An independent review board has recommended that the US federal government continue its myriad foreign and domestic surveillance programs, but only if it makes significant changes to protect individual privacy.
The Review Group on Intelligence and Communications Technologies was convened by President Obama in August in the wake of revelations by NSA leaker Edward Snowden about the breadth and scope of US intelligence agencies' activities on home soil.
In a 308-page report [PDF] that was made public on Wednesday, the group said that while it acknowledges that some spying is necessary to protect national security, the government has not done enough to ensure that individuals are secure from unwarranted search and invasion of privacy.
"We recommend concrete steps to promote transparency and accountability, and thus to promote public trust, which is essential in this domain," the report states.
President Obama met the Review Group on Wednesday to discuss its findings.
Among the group's recommendations is that the NSA be reorganized such that the head of the agency is a Senate-confirmed position and civilians are eligible to hold the job. Currently, the NSA is under the jurisdiction of the Department of Defense and its director simultaneously serves as commander of the US Cyber Command military division. The report strongly recommends that the next NSA director be a civilian.
The review group also would like to see the government form a new Civil Liberties and Privacy Protection Board with "broad authority to review government activity relating to foreign intelligence and counterterrorism whenever that activity has implications for civil liberties and privacy." In addition, it recommends that a new position of Special Assistant to the President for Privacy be created.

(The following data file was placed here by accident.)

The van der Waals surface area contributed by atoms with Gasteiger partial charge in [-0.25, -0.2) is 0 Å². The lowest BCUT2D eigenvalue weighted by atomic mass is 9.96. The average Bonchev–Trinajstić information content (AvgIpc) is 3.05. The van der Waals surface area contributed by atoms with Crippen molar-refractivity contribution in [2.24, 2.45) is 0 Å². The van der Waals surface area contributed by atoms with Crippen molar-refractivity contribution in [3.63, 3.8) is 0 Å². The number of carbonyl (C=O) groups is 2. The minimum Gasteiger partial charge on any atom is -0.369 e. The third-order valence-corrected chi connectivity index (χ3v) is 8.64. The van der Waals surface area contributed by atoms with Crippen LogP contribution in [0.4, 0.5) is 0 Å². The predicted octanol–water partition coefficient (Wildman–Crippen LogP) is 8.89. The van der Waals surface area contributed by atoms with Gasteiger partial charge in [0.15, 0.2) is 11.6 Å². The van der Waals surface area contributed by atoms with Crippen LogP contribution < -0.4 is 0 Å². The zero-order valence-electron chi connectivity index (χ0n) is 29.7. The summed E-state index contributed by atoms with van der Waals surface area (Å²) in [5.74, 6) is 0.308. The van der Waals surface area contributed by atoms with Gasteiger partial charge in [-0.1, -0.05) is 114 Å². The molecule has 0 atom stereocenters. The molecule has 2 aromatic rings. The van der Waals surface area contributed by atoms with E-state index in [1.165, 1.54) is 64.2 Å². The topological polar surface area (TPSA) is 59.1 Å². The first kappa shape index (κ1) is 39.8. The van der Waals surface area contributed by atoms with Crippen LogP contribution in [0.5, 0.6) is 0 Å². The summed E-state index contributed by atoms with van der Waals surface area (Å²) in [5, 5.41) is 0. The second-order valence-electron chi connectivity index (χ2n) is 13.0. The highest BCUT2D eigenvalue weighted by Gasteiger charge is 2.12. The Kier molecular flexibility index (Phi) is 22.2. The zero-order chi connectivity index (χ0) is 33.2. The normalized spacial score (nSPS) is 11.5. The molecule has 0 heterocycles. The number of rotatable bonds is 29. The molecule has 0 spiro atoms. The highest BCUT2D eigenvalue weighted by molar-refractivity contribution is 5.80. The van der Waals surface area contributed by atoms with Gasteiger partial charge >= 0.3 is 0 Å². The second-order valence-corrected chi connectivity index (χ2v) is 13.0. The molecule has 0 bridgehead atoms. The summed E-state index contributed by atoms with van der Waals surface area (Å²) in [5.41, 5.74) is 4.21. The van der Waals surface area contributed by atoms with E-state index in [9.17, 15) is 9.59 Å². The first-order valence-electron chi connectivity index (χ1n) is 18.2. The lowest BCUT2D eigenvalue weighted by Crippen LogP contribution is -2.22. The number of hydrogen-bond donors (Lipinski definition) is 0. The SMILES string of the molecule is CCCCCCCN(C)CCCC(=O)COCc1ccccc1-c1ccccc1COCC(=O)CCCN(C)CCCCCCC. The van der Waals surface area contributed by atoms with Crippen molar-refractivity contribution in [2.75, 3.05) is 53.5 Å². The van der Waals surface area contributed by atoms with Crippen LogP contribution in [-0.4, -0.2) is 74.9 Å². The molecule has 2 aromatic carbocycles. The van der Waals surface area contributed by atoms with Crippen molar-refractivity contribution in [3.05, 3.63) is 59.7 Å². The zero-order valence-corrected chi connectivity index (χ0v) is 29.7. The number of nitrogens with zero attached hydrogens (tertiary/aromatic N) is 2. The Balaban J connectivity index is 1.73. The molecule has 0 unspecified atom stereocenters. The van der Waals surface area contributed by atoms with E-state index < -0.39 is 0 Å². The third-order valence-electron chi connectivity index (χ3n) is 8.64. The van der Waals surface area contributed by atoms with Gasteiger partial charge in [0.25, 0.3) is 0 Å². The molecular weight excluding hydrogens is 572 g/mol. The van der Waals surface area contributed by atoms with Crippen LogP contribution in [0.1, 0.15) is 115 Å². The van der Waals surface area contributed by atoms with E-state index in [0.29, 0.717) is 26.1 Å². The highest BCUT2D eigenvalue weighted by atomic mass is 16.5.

The process for authorizing surveillance should be reformed, the group says, such that intelligence requirements and methods must have "highest-level approval."
The report recommends that the ability of the Foreign Intelligence Surveillance Court (FISC) to force telephone and internet service providers to disclose private information to the government should be curtailed, and that the FBI's practice of issuing National Security Letters be similarly restricted.
Furthermore, the report says, where surveillance operations are carried out on US citizens, information about those surveillance programs should be made available to Congress and the public "to the greatest extent possible (subject only to the need to protect classified information)." It recommends that the government routinely disclose general data about the requests it makes for information, and that service providers be allowed to do the same when their customers are the subjects of surveillance.
The government need not stop its practice of collecting bulk metadata about Americans' phone calls, the group found. But it recommended that this data be held by a private party, rather than the government itself, and that the government should only be able to request specific information when it is needed for investigations.
In all, the report makes 46 specific recommendations as to how the government should reform its surveillance practices and the US intelligence community as a whole.
Whether the Obama administration will implement those recommendations, on the other hand, is another matter. Written as it was by an independent review group commissioned by the White House, the report is non-binding and carries no real policy weight.
In a statement issued on Wednesday, the Obama administration said that while the President is reviewing the report, the White House will not comment on any of the recommendations made in it. ®